Of course you can. Each day that I ride my bike to work (around a 32 mile round trip), I burn approximately 1400 kcal. When I'm pedaling as hard as I reasonably can, keeping a heart rate above 160 beats per minute, I can easily burn a thousand calories an hour. It's not that hard to burn off a thousand calories. I burn 50-70 calories per mile at 20+ mph.

I've done several 100+ mile bike rides and burned more 5,000 kcal for each one.

And yes, I'm using a heart rate monitor on the bike; I'm not just guessing.

- Warren
 
  • #65
253
0
chroot said:
Of course you can. Each day that I ride my bike to work (around a 32 mile round trip), I burn approximately 1400 kcal. When I'm pedaling as hard as I reasonably can, keeping a heart rate above 160 beats per minute, I can easily burn a thousand calories an hour. It's not that hard to burn off a thousand calories. I burn 50-70 calories per mile at 20+ mph.

I've done several 100+ mile bike rides and burned more 5,000 kcal for each one.

And yes, I'm using a heart rate monitor on the bike; I'm not just guessing.

- Warren
well keeping a pace where you burn 1000 kcal/hour for extended timeperiods is far out of reach for most. I could not do it and Im fit above avarage(strenght athlete though, not at all a endurance athlete) I assume you have alot of experience with endurance training?
When Im at it at the stairmaster I burn roughly 300kcal in 12 minutes. But I would be half dead doing that for a hour.

I was talking about avarage people, I should have specified that. I meant something a avarage person can do daily. I doubt most avarage people burn more than 700kcal tops when they train and very few have time or most importantly motivation to do that 7 times a week.

I would not even recomend anyone to try to burn more than at most 1000 kcal/day through endurance training since I personaly feel it is a much better way to cut down bodyfat by trying to improve muscle mass. To much cardio doesnt go hand in hand very well with increasing muscle mass. Slow twitch fibers doesnt have much growth potential.

I feel my point still stands firmly. Cardio can not balance out a poor diet. Unless we talk about extrem amounts and those that do those ammounts of cardio are usualy smart enough not to stuff themself with bigmac's everyday.
Everything revolves around what you put into your mouth.
 
  • #66
chroot
Staff Emeritus
Science Advisor
Gold Member
10,226
34
Azael,

I agree that you can't eat slop and then try to exercise yourself to death to counteract it. I agree that poor diets are hard on the liver, kidneys, and other organs.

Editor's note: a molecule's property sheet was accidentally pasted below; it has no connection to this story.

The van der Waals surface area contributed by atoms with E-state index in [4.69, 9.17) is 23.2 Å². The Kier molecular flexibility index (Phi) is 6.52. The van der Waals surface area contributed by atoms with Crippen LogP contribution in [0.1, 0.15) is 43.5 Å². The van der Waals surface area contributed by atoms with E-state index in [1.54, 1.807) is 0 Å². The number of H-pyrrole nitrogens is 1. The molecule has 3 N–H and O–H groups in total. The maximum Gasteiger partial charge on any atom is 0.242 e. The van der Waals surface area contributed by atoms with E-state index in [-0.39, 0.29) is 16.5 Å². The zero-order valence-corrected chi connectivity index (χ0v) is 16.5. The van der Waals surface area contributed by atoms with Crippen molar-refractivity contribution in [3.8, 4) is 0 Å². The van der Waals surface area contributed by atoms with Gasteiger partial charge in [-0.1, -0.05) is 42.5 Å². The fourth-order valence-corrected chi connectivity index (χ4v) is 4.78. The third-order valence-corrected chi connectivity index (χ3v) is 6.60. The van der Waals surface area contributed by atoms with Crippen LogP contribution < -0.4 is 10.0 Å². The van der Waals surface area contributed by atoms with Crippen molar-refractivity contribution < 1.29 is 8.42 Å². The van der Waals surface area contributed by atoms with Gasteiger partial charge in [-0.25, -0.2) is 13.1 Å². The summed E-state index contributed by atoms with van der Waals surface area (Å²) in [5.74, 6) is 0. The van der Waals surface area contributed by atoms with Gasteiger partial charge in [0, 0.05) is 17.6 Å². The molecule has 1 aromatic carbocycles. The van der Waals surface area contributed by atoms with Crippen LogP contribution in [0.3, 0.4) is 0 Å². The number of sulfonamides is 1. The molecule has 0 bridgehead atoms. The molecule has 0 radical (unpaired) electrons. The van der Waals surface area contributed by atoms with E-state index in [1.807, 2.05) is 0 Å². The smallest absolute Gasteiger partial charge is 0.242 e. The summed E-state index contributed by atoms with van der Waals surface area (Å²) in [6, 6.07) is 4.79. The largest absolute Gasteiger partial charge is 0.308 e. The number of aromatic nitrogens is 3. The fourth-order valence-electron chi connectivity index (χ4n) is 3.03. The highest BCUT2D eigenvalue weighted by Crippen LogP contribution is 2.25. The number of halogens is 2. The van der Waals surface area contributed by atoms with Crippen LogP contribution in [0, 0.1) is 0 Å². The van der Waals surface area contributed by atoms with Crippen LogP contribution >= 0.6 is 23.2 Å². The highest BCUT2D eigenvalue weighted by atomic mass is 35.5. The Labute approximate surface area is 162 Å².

I disagree that an average person can work their way up to 1000 kcal/hr exercise. From the time that I began biking, it probably took me about two months to get to the point where I can maintain 160+ bpm heart rate indefinitely, which burns about 1000 kcal/hr. I'm no elite cyclist by any means. I'm probably in the 60th-70th percentile among (recreational) competitive cyclists.

It sounds to me like you're hitting the stair master a bit too hard. The highest heart-rate that I can maintain indefinitely is about 175 bpm. Anything over 185 bpm (which would correspond to about 1400 kcal/hr) is not sustainable for me. That's above my lactate threshold, and I end up taking about five minutes to recover from even a brief sprint above 190 bpm. I strongly suggest that people use a heart rate monitor for any kind of cardiovascular exercise -- they make a remarkable difference. And, you're right, the vast majority of people are not physically capable of sustaining more than 1000 kcal/hr without enormous amounts of lactate-threshold training, which is pretty much hell on earth.

- Warren
 
  • #67
Moonbear
Staff Emeritus
Science Advisor
Gold Member
11,490
52
Of course, the people who are exercising enough to burn 1000 kcal/hr are generally not the ones engorging themselves on fat-laden, oversized portions in restaurants. :biggrin:
 
  • #68
chroot
Staff Emeritus
Science Advisor
Gold Member
10,226
34
Moonbear said:
Of course, the people who are exercising enough to burn 1000 kcal/hr are generally not the ones engorging themselves on fat-laden, oversized portions in restaurants. :biggrin:
You'd be surprised how much I can eat after two hours on the bike. :redface: :bugeye:

- Warren
 
  • #69
Mk
1,984
3
I can easily burn a thousand calories an hour. It's not that hard to burn off a thousand calories.
Wow. That sounds unhealthy. To me, that sounds just as a bad as eating several big macs. If you are on a standard 2,000 kcal diet, and bike like that for two hours... how much energy do you have left? A few days with only one hour of biking and 2,000 kcal/day, you're a dead man.

I know you don't eat that little during biking like that, but that seems too close to death to me.
 
  • #70
Moonbear
Staff Emeritus
Science Advisor
Gold Member
11,490
52
Mk said: